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Biased and superficial Science Fiction reviews

We All Died At Breakaway Station

Copyright 1969 by Richard C. Meredith

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SOJALS rating:     
one SOJALS point one SOJALS point no SOJALS point no SOJALS point no SOJALS point    Mediocre (2/5)

I first read this on the 7th May 2004.

Mankind is fighting desperately against a venomous and vicious alien enemy, the Jillies. Across the Paladine, a great swath of space light years wide, the battles continue.

Our forces are coordinated by FTL communications provided from Earth to the outer reaches by a chain of massive space stations. If any one of these stations is lost to the aliens, Earth's forces will suffer a heavy blow in their operations against this alien enemy.

Now the Jillies are massing to attack Breakaway Station. This station is only lightly defended and unless reinforcements can be delivered in time, the Jillies will take it.

Earth however has no regular forces close enough to protect the station. The only possible reinforcement is a hospital ship and the two battle cruisers escorting it back to Earth. The hospital ship carries the frozen remains of thousands of solders who may still be revived and repaired. The crews of the ships are war casualties themselves, still desperately injured, temporarily repaired, some rebuilt as cyborgs.

Captain Absolom Bracer is now only half-human, his head and chest mounted upon a medical pedestal, and with one prosthetic arm and one mechanical. As captain, he needs his wits about him, he must stay alert, so he doesn't take his painkillers and he hurts.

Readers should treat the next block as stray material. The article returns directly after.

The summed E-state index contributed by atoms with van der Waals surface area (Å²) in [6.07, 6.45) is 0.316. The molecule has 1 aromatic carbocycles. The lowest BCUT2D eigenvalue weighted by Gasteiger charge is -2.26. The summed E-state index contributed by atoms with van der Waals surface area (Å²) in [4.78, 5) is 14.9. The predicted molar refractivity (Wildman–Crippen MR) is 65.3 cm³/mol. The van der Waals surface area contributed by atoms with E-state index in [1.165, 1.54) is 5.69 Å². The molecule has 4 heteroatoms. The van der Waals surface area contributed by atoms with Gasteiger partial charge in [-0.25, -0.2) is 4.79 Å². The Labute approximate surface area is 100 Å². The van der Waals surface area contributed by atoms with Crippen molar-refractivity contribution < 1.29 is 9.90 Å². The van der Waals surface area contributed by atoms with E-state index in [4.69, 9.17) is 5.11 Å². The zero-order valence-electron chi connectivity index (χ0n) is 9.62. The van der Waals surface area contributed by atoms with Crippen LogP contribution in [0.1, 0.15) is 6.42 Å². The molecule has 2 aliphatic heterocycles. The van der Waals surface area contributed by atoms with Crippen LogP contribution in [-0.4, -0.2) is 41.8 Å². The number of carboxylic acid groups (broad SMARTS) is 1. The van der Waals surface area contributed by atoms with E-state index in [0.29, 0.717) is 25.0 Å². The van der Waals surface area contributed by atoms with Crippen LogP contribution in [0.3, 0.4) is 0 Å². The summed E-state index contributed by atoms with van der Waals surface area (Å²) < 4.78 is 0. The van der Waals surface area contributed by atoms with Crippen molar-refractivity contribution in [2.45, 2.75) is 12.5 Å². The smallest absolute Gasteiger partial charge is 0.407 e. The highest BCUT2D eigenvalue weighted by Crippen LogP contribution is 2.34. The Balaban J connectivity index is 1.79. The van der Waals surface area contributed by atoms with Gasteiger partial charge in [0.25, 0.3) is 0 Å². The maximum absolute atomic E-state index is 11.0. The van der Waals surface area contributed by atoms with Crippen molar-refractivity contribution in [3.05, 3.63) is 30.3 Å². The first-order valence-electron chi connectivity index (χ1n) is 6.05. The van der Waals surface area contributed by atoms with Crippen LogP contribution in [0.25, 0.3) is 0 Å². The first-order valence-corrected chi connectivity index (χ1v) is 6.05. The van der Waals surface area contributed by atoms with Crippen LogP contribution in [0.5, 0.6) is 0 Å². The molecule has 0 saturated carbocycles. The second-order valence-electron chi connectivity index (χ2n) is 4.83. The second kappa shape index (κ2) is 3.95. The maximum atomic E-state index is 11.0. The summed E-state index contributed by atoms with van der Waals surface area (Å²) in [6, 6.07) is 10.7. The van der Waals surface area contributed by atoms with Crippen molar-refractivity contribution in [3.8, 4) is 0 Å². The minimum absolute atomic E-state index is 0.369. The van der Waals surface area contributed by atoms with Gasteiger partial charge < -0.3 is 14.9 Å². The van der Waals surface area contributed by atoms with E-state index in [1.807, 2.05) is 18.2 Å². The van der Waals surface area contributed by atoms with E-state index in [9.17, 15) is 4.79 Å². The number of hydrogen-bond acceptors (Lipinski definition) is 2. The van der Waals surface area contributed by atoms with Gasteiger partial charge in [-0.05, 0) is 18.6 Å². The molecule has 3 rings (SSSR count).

Regardless, he and his crew will defend the station. Like the Spartans at Thermopylae, they with immense courage and bravery will do what is required of them. He and his crew will be heroes, alive or dead.

Stirring space opera. It's a classic but the melodramatic writing holds it back from being a masterpiece.

This novel would have blown me away as a teenager and I wish I had first read it then - I'd have remembered it very fondly, It may still have a strong effect on today's younger readers.

I liked the idea of the FTL system: carried as faster than light modulations on a light beam. Since the medium is light, the connection between two stations is only established at light speed, but thereafter communication is at FTL speeds. If the transmission between stations is broken, years must be spent re-establishing the connection. Thus Breakaway station must be held against all alien onslaught (interestingly it has recently been shown that pulses can travel down a light beam at FTL speeds, but sadly no information can be passed).

What we get strongly is that these are trauma victims, but the fact that some of them have actually died and been revived doesn't come across convincingly, or at least there's is no particular impact from their resurrection.

What's it got? loathsome aliens with a penchant for vivisection, cyborgs, battle ships attacking from space, armadas clashing in space, human frailty and heroism and quite a bit of sex.

Loaded on the 1st May 2006.
Cover of We All Died At Breakaway Station

Reviews of other works by Richard C. Meredith:
At The Narrow Passage